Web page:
(image credit: Alex Young from Consequence of Sound)

Spongebob Squarepants and the other citizens of Bikini Bottom were everybody’s favorite characters to see when they came home from school. They could put a smile on any kid’s face no matter how bad of a day they were having, whether it be with a silly song or joke. Many kids probably even remember their parents letting out a little giggle as they watched along because of a phrase that may have gone over their child’s head.

Stephen Hillenburg, the creator of this integral part of many people’s childhoods, lost his battle to Lou Gehrig’s disease on Monday, November 26 at only 57 years old.

According to an article written by the New York Times, Hillenburg started off as a marine biology teacher after graduating from Humboldt State University in 1984 with a bachelor’s degree in natural resource planning and interpretation with a focus in marine resources. However, he was also interested in drawing and cartoons, and he made the decision to earn his master’s degree from the California Institute of Arts in 1992.

Hillenburg originally began working as a writer and director for the popular show “Rocko’s Modern Life” on Nickelodeon where he came to meet many colleagues who would help develop his idea of an overly happy yellow sponge. One of these colleagues, Tom Kenny, would become the main voice actor. “Spongebob Squarepants” finally came to fruition when the first episode aired on Nickelodeon in May 1999. Since then, 250 episodes have been televised.

Since many current SNHU students were born in the 90’s, this show was an important part of their childhoods.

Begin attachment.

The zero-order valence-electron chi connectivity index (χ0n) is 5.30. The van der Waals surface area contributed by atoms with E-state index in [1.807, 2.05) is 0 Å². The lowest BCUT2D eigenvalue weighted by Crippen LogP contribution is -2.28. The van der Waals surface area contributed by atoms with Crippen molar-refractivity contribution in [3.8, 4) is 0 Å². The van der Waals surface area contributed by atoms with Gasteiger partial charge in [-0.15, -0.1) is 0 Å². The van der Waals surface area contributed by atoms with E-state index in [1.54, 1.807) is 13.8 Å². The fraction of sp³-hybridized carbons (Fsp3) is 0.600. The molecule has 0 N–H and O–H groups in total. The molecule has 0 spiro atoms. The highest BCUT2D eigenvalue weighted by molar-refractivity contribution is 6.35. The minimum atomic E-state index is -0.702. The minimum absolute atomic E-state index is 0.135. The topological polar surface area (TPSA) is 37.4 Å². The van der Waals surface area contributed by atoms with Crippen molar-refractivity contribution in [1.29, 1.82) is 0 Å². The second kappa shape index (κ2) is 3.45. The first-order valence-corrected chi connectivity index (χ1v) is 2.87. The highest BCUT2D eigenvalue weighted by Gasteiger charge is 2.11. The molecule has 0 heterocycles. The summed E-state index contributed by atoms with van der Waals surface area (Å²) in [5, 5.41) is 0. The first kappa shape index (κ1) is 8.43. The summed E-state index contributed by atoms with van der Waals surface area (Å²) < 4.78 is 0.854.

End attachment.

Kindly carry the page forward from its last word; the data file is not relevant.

Kierstyn Rust-Belforti (‘19) shared how she watched the show often as a child, and it even taught her a life lesson that she still goes by today. “I think it had an impact on my humor and taught me not to take things so seriously,” she said. “Everyone needs to let go and just have a laugh every once in a while.”

Nick Walko (‘19) shared a similar lesson that he gained from the show saying, “[Spongebob] probably taught me that it was okay to be funny and be who you are.”

However, some people gained even more than a part of their sense of humor from the show. Kily LaFonde (‘22) said that she also learned about friendship and loyalty from the show. “No matter what,” she said, “he would always help Mr. Krabs or Patrick with everything. Even if he got mad, he was always there for them.”

Whether it was multiple episodes a day or only a few episodes every month, Spongebob touched most of our generation’s lives and gave us a laugh when it came on the TV. Stephen Hillenburg is the one to thank for that, and the giggly, yellow sponge that we all know and love will likely continue to influence many children’s lives.

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